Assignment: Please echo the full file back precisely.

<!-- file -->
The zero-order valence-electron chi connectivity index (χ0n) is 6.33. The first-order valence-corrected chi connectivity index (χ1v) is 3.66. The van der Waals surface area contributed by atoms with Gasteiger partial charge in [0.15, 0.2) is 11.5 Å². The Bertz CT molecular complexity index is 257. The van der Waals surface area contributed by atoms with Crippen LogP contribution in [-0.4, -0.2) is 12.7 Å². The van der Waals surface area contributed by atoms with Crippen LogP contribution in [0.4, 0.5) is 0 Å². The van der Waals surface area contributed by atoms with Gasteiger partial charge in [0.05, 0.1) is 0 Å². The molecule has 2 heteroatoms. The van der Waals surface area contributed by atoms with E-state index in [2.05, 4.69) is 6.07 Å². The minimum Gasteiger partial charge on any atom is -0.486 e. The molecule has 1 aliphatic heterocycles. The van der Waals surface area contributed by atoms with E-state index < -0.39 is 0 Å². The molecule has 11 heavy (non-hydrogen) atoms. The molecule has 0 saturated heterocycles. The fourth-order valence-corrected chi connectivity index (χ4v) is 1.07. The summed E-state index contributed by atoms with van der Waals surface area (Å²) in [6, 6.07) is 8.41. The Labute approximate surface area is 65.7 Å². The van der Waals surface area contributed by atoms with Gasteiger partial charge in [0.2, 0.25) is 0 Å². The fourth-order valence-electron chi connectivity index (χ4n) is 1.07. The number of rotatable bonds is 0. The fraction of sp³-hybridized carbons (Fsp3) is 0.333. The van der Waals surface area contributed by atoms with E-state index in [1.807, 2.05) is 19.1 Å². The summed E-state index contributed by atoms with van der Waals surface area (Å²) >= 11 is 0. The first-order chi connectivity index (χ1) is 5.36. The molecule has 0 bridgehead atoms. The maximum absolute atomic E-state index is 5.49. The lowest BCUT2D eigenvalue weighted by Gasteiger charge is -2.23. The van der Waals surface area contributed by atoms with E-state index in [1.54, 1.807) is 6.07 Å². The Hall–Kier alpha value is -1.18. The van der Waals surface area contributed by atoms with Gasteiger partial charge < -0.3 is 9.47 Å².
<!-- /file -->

The zero-order valence-electron chi connectivity index (χ0n) is 6.33. The first-order valence-corrected chi connectivity index (χ1v) is 3.66. The van der Waals surface area contributed by atoms with Gasteiger partial charge in [0.15, 0.2) is 11.5 Å². The Bertz CT molecular complexity index is 257. The van der Waals surface area contributed by atoms with Crippen LogP contribution in [-0.4, -0.2) is 12.7 Å². The van der Waals surface area contributed by atoms with Crippen LogP contribution in [0.4, 0.5) is 0 Å². The van der Waals surface area contributed by atoms with Gasteiger partial charge in [0.05, 0.1) is 0 Å². The molecule has 2 heteroatoms. The van der Waals surface area contributed by atoms with E-state index in [2.05, 4.69) is 6.07 Å². The minimum Gasteiger partial charge on any atom is -0.486 e. The molecule has 1 aliphatic heterocycles. The van der Waals surface area contributed by atoms with E-state index < -0.39 is 0 Å². The molecule has 11 heavy (non-hydrogen) atoms. The molecule has 0 saturated heterocycles. The fourth-order valence-corrected chi connectivity index (χ4v) is 1.07. The summed E-state index contributed by atoms with van der Waals surface area (Å²) in [6, 6.07) is 8.41. The Labute approximate surface area is 65.7 Å². The van der Waals surface area contributed by atoms with Gasteiger partial charge in [0.2, 0.25) is 0 Å². The fourth-order valence-electron chi connectivity index (χ4n) is 1.07. The number of rotatable bonds is 0. The fraction of sp³-hybridized carbons (Fsp3) is 0.333. The van der Waals surface area contributed by atoms with E-state index in [1.807, 2.05) is 19.1 Å². The summed E-state index contributed by atoms with van der Waals surface area (Å²) >= 11 is 0. The first-order chi connectivity index (χ1) is 5.36. The molecule has 0 bridgehead atoms. The maximum absolute atomic E-state index is 5.49. The lowest BCUT2D eigenvalue weighted by Gasteiger charge is -2.23. The van der Waals surface area contributed by atoms with E-state index in [1.54, 1.807) is 6.07 Å². The Hall–Kier alpha value is -1.18. The van der Waals surface area contributed by atoms with Gasteiger partial charge < -0.3 is 9.47 Å².